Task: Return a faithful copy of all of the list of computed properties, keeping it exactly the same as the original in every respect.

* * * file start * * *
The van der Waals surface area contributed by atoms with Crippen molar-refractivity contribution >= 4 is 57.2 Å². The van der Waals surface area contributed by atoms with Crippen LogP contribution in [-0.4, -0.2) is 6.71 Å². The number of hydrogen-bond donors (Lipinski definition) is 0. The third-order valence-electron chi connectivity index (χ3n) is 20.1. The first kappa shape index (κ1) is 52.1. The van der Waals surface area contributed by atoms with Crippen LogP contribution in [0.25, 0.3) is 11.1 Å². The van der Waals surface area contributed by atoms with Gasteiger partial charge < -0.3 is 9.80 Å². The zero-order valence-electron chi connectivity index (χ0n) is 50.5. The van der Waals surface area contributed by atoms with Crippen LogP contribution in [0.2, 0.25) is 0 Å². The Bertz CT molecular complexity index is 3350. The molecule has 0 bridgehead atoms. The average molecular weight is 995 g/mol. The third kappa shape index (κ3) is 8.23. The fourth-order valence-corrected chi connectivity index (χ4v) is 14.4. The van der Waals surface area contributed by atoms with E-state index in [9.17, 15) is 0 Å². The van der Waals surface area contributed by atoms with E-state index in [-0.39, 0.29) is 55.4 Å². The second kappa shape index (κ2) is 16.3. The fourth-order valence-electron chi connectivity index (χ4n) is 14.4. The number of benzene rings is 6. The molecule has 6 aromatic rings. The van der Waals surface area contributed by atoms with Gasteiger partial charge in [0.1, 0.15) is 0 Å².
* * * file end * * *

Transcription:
The van der Waals surface area contributed by atoms with Crippen molar-refractivity contribution >= 4 is 57.2 Å². The van der Waals surface area contributed by atoms with Crippen LogP contribution in [-0.4, -0.2) is 6.71 Å². The number of hydrogen-bond donors (Lipinski definition) is 0. The third-order valence-electron chi connectivity index (χ3n) is 20.1. The first kappa shape index (κ1) is 52.1. The van der Waals surface area contributed by atoms with Crippen LogP contribution in [0.25, 0.3) is 11.1 Å². The van der Waals surface area contributed by atoms with Gasteiger partial charge < -0.3 is 9.80 Å². The zero-order valence-electron chi connectivity index (χ0n) is 50.5. The van der Waals surface area contributed by atoms with Crippen LogP contribution in [0.2, 0.25) is 0 Å². The Bertz CT molecular complexity index is 3350. The molecule has 0 bridgehead atoms. The average molecular weight is 995 g/mol. The third kappa shape index (κ3) is 8.23. The fourth-order valence-corrected chi connectivity index (χ4v) is 14.4. The van der Waals surface area contributed by atoms with E-state index in [9.17, 15) is 0 Å². The van der Waals surface area contributed by atoms with E-state index in [-0.39, 0.29) is 55.4 Å². The second kappa shape index (κ2) is 16.3. The fourth-order valence-electron chi connectivity index (χ4n) is 14.4. The number of benzene rings is 6. The molecule has 6 aromatic rings. The van der Waals surface area contributed by atoms with Gasteiger partial charge in [0.1, 0.15) is 0 Å².